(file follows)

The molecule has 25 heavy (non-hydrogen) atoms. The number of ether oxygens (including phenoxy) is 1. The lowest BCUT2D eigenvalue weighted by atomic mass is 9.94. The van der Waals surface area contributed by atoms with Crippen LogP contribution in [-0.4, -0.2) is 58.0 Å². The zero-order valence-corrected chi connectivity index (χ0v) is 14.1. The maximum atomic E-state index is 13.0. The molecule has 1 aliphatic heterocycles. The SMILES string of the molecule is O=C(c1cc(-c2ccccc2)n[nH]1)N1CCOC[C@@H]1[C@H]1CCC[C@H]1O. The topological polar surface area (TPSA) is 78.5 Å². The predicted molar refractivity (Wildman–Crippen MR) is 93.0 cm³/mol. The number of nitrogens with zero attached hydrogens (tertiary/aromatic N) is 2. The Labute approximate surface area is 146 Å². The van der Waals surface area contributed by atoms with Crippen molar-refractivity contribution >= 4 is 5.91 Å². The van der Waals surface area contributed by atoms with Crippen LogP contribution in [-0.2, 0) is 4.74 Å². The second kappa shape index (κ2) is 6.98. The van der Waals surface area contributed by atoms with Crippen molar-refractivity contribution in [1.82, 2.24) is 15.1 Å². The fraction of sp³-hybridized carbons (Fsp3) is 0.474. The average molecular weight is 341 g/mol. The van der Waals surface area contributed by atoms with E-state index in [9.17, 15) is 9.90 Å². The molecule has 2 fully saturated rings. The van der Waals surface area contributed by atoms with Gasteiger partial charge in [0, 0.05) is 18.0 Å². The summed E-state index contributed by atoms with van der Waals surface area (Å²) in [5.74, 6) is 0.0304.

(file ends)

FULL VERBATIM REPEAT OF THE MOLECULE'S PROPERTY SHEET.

The molecule has 25 heavy (non-hydrogen) atoms. The number of ether oxygens (including phenoxy) is 1. The lowest BCUT2D eigenvalue weighted by atomic mass is 9.94. The van der Waals surface area contributed by atoms with Crippen LogP contribution in [-0.4, -0.2) is 58.0 Å². The zero-order valence-corrected chi connectivity index (χ0v) is 14.1. The maximum atomic E-state index is 13.0. The molecule has 1 aliphatic heterocycles. The SMILES string of the molecule is O=C(c1cc(-c2ccccc2)n[nH]1)N1CCOC[C@@H]1[C@H]1CCC[C@H]1O. The topological polar surface area (TPSA) is 78.5 Å². The predicted molar refractivity (Wildman–Crippen MR) is 93.0 cm³/mol. The number of nitrogens with zero attached hydrogens (tertiary/aromatic N) is 2. The Labute approximate surface area is 146 Å². The van der Waals surface area contributed by atoms with Crippen molar-refractivity contribution >= 4 is 5.91 Å². The van der Waals surface area contributed by atoms with Crippen LogP contribution in [-0.2, 0) is 4.74 Å². The second kappa shape index (κ2) is 6.98. The van der Waals surface area contributed by atoms with Crippen molar-refractivity contribution in [1.82, 2.24) is 15.1 Å². The fraction of sp³-hybridized carbons (Fsp3) is 0.474. The average molecular weight is 341 g/mol. The van der Waals surface area contributed by atoms with E-state index in [9.17, 15) is 9.90 Å². The molecule has 2 fully saturated rings. The van der Waals surface area contributed by atoms with Gasteiger partial charge in [0, 0.05) is 18.0 Å². The summed E-state index contributed by atoms with van der Waals surface area (Å²) in [5.74, 6) is 0.0304.